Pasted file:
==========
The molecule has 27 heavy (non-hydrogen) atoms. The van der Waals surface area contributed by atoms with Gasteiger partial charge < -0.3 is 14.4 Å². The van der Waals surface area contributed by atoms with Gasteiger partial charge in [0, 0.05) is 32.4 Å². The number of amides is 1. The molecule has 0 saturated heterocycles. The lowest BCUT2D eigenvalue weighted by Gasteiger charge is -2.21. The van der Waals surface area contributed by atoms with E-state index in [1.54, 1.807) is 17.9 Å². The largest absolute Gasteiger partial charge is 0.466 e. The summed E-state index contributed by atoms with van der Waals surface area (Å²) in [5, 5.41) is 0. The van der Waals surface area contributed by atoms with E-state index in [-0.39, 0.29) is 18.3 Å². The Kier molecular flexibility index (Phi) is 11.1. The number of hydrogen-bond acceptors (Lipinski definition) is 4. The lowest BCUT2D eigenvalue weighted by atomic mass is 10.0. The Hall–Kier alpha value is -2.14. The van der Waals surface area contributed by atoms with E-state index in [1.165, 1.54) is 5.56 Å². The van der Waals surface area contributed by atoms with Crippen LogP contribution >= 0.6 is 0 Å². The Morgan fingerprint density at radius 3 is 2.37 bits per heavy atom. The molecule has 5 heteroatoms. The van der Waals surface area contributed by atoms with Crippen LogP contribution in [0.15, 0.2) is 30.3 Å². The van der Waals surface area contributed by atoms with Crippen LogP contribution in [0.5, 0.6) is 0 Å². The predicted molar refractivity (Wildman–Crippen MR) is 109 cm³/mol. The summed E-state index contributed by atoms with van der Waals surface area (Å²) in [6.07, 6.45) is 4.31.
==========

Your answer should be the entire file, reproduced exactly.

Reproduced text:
The molecule has 27 heavy (non-hydrogen) atoms. The van der Waals surface area contributed by atoms with Gasteiger partial charge < -0.3 is 14.4 Å². The van der Waals surface area contributed by atoms with Gasteiger partial charge in [0, 0.05) is 32.4 Å². The number of amides is 1. The molecule has 0 saturated heterocycles. The lowest BCUT2D eigenvalue weighted by Gasteiger charge is -2.21. The van der Waals surface area contributed by atoms with E-state index in [1.54, 1.807) is 17.9 Å². The largest absolute Gasteiger partial charge is 0.466 e. The summed E-state index contributed by atoms with van der Waals surface area (Å²) in [5, 5.41) is 0. The van der Waals surface area contributed by atoms with E-state index in [-0.39, 0.29) is 18.3 Å². The Kier molecular flexibility index (Phi) is 11.1. The number of hydrogen-bond acceptors (Lipinski definition) is 4. The lowest BCUT2D eigenvalue weighted by atomic mass is 10.0. The Hall–Kier alpha value is -2.14. The van der Waals surface area contributed by atoms with E-state index in [1.165, 1.54) is 5.56 Å². The van der Waals surface area contributed by atoms with Crippen LogP contribution >= 0.6 is 0 Å². The Morgan fingerprint density at radius 3 is 2.37 bits per heavy atom. The molecule has 5 heteroatoms. The van der Waals surface area contributed by atoms with Crippen LogP contribution in [0.15, 0.2) is 30.3 Å². The van der Waals surface area contributed by atoms with Crippen LogP contribution in [0.5, 0.6) is 0 Å². The predicted molar refractivity (Wildman–Crippen MR) is 109 cm³/mol. The summed E-state index contributed by atoms with van der Waals surface area (Å²) in [6.07, 6.45) is 4.31.